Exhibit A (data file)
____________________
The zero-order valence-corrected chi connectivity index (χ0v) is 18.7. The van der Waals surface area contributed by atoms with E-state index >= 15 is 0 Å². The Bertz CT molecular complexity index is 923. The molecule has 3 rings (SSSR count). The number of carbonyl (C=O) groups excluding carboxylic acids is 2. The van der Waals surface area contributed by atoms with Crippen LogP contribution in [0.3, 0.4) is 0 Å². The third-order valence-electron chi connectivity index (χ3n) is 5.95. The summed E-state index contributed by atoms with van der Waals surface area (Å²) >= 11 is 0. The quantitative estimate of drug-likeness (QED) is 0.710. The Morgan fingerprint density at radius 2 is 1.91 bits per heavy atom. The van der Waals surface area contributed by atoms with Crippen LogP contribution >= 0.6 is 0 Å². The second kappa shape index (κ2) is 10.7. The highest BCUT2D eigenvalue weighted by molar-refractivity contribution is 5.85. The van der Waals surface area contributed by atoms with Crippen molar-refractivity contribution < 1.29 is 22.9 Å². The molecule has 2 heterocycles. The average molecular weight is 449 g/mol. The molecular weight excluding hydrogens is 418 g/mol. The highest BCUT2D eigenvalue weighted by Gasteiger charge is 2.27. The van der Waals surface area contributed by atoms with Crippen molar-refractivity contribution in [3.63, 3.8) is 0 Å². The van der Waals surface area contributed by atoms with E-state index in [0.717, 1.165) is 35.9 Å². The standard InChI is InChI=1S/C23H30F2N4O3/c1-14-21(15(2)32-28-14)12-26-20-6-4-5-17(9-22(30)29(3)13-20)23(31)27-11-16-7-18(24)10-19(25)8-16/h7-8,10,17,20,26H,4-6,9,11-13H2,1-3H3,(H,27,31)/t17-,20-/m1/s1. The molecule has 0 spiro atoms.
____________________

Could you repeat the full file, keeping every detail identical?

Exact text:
The zero-order valence-corrected chi connectivity index (χ0v) is 18.7. The van der Waals surface area contributed by atoms with E-state index >= 15 is 0 Å². The Bertz CT molecular complexity index is 923. The molecule has 3 rings (SSSR count). The number of carbonyl (C=O) groups excluding carboxylic acids is 2. The van der Waals surface area contributed by atoms with Crippen LogP contribution in [0.3, 0.4) is 0 Å². The third-order valence-electron chi connectivity index (χ3n) is 5.95. The summed E-state index contributed by atoms with van der Waals surface area (Å²) >= 11 is 0. The quantitative estimate of drug-likeness (QED) is 0.710. The Morgan fingerprint density at radius 2 is 1.91 bits per heavy atom. The van der Waals surface area contributed by atoms with Crippen LogP contribution >= 0.6 is 0 Å². The second kappa shape index (κ2) is 10.7. The highest BCUT2D eigenvalue weighted by molar-refractivity contribution is 5.85. The van der Waals surface area contributed by atoms with Crippen molar-refractivity contribution < 1.29 is 22.9 Å². The molecule has 2 heterocycles. The average molecular weight is 449 g/mol. The molecular weight excluding hydrogens is 418 g/mol. The highest BCUT2D eigenvalue weighted by Gasteiger charge is 2.27. The van der Waals surface area contributed by atoms with Crippen molar-refractivity contribution in [3.63, 3.8) is 0 Å². The van der Waals surface area contributed by atoms with E-state index in [0.717, 1.165) is 35.9 Å². The standard InChI is InChI=1S/C23H30F2N4O3/c1-14-21(15(2)32-28-14)12-26-20-6-4-5-17(9-22(30)29(3)13-20)23(31)27-11-16-7-18(24)10-19(25)8-16/h7-8,10,17,20,26H,4-6,9,11-13H2,1-3H3,(H,27,31)/t17-,20-/m1/s1. The molecule has 0 spiro atoms.